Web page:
The nation’s top auto safety regulator says an immediate recall of all Takata airbags wouldn’t provide significant safety benefits and could exceed the government’s legal authority.
A recall of all Takata airbag inflators also would strain the network for replacement parts and increase uncertainty for consumers, Mark Rosekind, head of the National Highway Traffic Safety Administration, wrote in a letter to a legislator.
Takata’s airbag inflators use the chemical ammonium nitrate to create a small explosion that fills airbags in a crash. But they can explode with too much force, blowing apart a metal canister and hurling shrapnel at drivers and passengers. At least 10 people have died worldwide and 139 have been hurt.
So far 14 automakers have recalled 24 million U.S. vehicles to replace the inflators. The problem has been linked to older cars with long-term exposure to high humidity. That’s why replacement parts are being targeted to areas such as the U.S. Gulf Coast.
In a letter sent Friday to Sen. Bill Nelson, D-Fla., Rosekind argued that a broader recall could divert parts from vehicles at higher risk “while achieving no identifiable safety benefit.”
On Feb. 10, Nelson asked the agency to make Takata stop manufacturing ammonium nitrate inflators and urged it to recall all Takata inflators. Nelson and other lawmakers requested a total recall of the inflators after a South Carolina man was killed by a Takata driver’s inflator when his pickup truck hit a stray cow. The driver’s inflator in the man’s Ford Ranger pickup had not been recalled, and previous tests had shown no problems that particular type of inflator.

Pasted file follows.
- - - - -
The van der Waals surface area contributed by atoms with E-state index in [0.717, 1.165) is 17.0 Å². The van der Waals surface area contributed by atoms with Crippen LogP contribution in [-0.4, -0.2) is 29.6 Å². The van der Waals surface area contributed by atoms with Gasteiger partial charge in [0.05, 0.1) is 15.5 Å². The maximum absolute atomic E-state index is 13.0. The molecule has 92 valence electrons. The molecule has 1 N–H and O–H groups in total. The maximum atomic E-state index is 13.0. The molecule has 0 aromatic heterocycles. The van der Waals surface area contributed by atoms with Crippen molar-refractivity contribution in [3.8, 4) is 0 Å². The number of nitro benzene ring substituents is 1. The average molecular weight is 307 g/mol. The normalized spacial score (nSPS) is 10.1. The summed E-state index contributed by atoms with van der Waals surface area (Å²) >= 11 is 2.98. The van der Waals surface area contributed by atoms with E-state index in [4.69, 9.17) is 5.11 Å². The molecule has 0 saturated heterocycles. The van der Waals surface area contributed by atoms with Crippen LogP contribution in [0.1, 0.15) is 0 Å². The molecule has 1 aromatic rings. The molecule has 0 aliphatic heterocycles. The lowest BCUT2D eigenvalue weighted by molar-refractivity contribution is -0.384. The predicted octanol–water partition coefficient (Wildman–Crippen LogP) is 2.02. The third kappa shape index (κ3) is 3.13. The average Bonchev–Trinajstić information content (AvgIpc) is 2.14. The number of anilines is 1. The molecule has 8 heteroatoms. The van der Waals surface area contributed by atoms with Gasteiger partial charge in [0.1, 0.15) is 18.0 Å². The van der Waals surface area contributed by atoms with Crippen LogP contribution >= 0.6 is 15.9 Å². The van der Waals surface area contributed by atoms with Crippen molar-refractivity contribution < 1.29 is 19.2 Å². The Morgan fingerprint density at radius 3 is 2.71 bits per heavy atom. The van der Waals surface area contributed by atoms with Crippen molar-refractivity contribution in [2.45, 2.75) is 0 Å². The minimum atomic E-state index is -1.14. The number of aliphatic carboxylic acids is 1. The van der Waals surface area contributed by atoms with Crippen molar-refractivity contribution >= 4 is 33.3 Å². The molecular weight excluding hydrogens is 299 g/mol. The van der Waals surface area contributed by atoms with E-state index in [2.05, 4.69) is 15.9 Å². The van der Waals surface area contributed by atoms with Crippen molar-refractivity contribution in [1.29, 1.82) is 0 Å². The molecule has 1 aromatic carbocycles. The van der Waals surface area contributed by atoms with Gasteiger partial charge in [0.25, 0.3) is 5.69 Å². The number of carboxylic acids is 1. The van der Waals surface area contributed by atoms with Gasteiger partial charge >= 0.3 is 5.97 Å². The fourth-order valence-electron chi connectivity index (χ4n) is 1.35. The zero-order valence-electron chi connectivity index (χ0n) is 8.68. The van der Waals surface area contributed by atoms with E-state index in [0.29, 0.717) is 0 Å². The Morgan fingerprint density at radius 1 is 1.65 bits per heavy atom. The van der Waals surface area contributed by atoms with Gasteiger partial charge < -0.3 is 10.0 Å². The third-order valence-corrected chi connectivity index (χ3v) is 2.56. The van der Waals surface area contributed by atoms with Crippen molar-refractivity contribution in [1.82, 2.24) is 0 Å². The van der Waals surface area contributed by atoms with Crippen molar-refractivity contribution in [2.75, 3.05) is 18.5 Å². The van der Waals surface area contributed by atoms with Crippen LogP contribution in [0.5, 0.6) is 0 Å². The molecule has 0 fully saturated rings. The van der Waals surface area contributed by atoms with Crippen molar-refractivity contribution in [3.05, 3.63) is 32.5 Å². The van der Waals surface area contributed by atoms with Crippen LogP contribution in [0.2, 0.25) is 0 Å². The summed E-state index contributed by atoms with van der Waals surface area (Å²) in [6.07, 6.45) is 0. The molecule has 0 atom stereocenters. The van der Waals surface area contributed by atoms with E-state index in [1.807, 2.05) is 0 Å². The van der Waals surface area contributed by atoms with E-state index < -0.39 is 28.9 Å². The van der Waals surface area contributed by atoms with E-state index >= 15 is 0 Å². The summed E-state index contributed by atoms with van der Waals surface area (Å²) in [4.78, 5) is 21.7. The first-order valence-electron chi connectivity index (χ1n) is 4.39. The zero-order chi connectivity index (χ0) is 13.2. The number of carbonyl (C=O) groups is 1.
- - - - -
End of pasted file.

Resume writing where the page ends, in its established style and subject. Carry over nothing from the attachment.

On Monday, Nelson said in a statement that he’s unhappy with Rosekind’s response. He’s still concerned that the government is deferring to Takata on when to phase out ammonium nitrate inflators. “If there’s one thing we have learned from our investigation, it’s that Takata can’t be trusted,” said Nelson.
Agency spokesman Gordon Trowbridge said Monday that NHTSA has to have supporting data to seek further recalls. The agency has said that it expects the number of Takata recalls to increase.
NHTSA has given Takata until the end of 2018 to prove the inflators are safe or issue a blanket recall. The company has agreed not to sign any more contracts to sell ammonium nitrate inflators and phase out manufacturing by the end of 2018.
Last week, scientists hired by 10 automakers blamed the trouble on a combination of volatile ammonium nitrate, heat and humidity, and inflator containers that may let moisture seep in.
In addition to the 24 million recalled vehicles, at least another 50 million U.S. vehicles have Takata inflators that have not been recalled. Most of them have inflators that include a drying agent called a dessicant. Rosekind pointed out that NHTSA knows of no inflators with the drying agent that have ruptured.
Nelson also complained that NHTSA’s “piecemeal approach” to the recalls is confusing to car owners. Rosekind conceded that the recalling all the inflators would be easier to explain to consumers “but it would not serve safety and could run the risk of exceeding NHTSA’s statutory authority,” he wrote.
Auto companies, which have been hampered by a lack of replacement parts and customer indifference, are making slow progress toward getting the recall repairs done. As of Feb. 12, automakers had replaced 7.1 million inflators, about 31 percent of the airbags that have been recalled in the U.S., according to NHTSA. That’s up from about 18 percent in August of last year, the agency says.
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